There are a couple ways to add cranberry to your diet. You can drink one 8 oz glass of cranberry juice each day, or for those who don’t like cranberry juice or are watching their sugar intake, they can take cranberry tablets, one pill should be equilivent to one eight-ounce glass. Both contain the active ingredient proanthocyanidins. This is what helps to prevent infection.  Bladder infections can go away on their own – especially if you catch them early enoughand if you can take enough cranberry to help fight it off. If following these steps, you are still unable to get relief from your symptoms, see your health care provider to have a urinalysis and possibly a culture.  If you have more than three infections in a year you should consider an evaluation with a urologist.

 

The Warning Signs of Prostate Cancer

Each year there are more than 30,000 prostate cancer deaths that could be prevented through prostate cancer screening, which helps to find prostate cancer early, before there are any symptoms. In fact, most prostate cancer does not have any symptoms at all. However, when prostate cancer is not caught early, often urinary changes are the first thing that men notice. While urinary problems can be a result of the normal aging process, it can also be a sign that something is wrong. For individuals with symptomatic prostate cancer, they may experience:

  • A painful or burning sensation during urination or ejaculation.
  • Frequent urination, especially getting up at night to go to the bathroom
  • Difficulty stopping or starting urination.
  • Slower flow of urine
  • Blood in urine or semen

As cancer advances people may also have:

  • Unexplained pain in the back or spine
  • Unexplained weight loss

Your role in prostate cancer screening

 The time to diagnose, treat and cure prostate cancer is through good screening versus waiting until symptoms arrive. Sometimes patients wait for their primary care doctor to guide them, however, due to some confusion in the frequency PSA testing guidelines, many primary care doctors are not familiar with the current recommendations, so you should be your own advocate and let your urologist be your guide.

A PSA test is a simple and inexpensive blood test that is used to detect prostate cancer. PSA testing works. Prior to regular PSA screening, in the mid 90’s, 75% of men who were found to have prostate cancer had metastatic disease. Meaning the cancer had spread outside of the prostate. Today, with regular PSA testing, urologists can find prostate cancer while it is localized to the prostate and when that happens, the cure rate is in the mid 90% range.

Urologists recommend a PSA screening at least every other year and for some at higher risk – every year. Men should think about starting PSA testing at age 55 and continue at least until they are 70, and even after 70, if healthy. Some higher risk individuals may need to start screening earlier.  For those individuals who have a primary relative who has been diagnosed with prostate cancer and those who are African American it is recommended that they begin screening in their 40’s.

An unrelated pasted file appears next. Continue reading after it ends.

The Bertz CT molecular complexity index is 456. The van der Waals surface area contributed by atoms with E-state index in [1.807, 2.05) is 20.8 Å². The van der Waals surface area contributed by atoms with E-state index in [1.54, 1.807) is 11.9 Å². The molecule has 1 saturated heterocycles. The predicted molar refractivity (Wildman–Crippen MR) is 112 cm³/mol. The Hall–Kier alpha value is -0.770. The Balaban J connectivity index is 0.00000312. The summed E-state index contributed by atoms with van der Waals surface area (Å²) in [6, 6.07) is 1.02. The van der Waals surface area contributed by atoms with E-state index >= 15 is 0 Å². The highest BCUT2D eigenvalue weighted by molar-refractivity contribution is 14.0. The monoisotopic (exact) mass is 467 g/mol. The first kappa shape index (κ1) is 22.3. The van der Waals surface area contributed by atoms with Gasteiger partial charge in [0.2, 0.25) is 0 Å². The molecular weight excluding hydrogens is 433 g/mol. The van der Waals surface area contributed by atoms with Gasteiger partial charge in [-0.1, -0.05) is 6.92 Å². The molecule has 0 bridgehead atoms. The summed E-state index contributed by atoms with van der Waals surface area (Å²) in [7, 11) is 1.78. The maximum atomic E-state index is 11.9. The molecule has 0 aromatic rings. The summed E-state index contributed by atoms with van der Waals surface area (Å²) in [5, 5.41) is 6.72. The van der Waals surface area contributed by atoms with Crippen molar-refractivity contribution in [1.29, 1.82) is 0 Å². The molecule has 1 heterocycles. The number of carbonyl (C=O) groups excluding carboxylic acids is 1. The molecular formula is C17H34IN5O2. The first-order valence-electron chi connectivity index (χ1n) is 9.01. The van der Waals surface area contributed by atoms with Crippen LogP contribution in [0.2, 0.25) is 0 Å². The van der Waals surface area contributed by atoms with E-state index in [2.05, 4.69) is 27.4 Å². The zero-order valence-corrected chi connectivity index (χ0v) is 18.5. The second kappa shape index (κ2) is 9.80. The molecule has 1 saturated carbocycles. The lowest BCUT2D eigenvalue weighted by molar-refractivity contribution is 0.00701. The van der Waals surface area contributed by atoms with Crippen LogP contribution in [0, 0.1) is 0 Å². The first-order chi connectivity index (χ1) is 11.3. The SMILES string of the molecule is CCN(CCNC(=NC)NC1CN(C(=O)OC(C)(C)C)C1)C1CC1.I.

Early diagnosis is important as finds cancer before it has spread, and that leaves more options for treatment. Men should know that like mammograms for women, prostate cancer screening is not something to fear and preventive care should be a top priority. If the cancer is caught early, many of the treatments available today are less invasive and have very few side-effects while still having high rates of curing cancer. Now, we even have non-invasive treatments like Cyberknife, which can treat and cure cancer in a matter of weeks, more advanced surgical techniques and many opportunities to mitigate unwanted side effects and still cure the cancer.  So don’t wait until you have symptoms – find a urologist and get on a schedule to be proactive and keep yourself in good health.

 

 

 

 

 

What Happens If Prostate Cancer Comes Back?

If prostate-specific antigen (PSA) levels remain high or become elevated after prostate cancer treatment, these are indications of a prostate recurrence. The approach for treating a prostate cancer recurrence varies based on a number of factors including the following.

  • The type(s) of previous cancer treatment(s) received by the patient.
  • The extent and location of the cancer recurrence.
  • The age of the patient and other existing medical conditions.

Patients treated with traditional surgical, radiation and chemotherapy treatments often require follow-up treatment. CyberKnife can be used in conjunction with traditional cancer therapies, as well as immunotherapy and proton therapy, to manage and reduce prostate cancer recurrences.

Prostate cancer recurrence is often emotionally deflating for patients who have already endured treatment and their loved ones. Fortunately, Anova Cancer Care’s CyberKnife radiotherapy treatment may be an appropriate therapy option for recurrent cancers, with fewer side effects and less down time.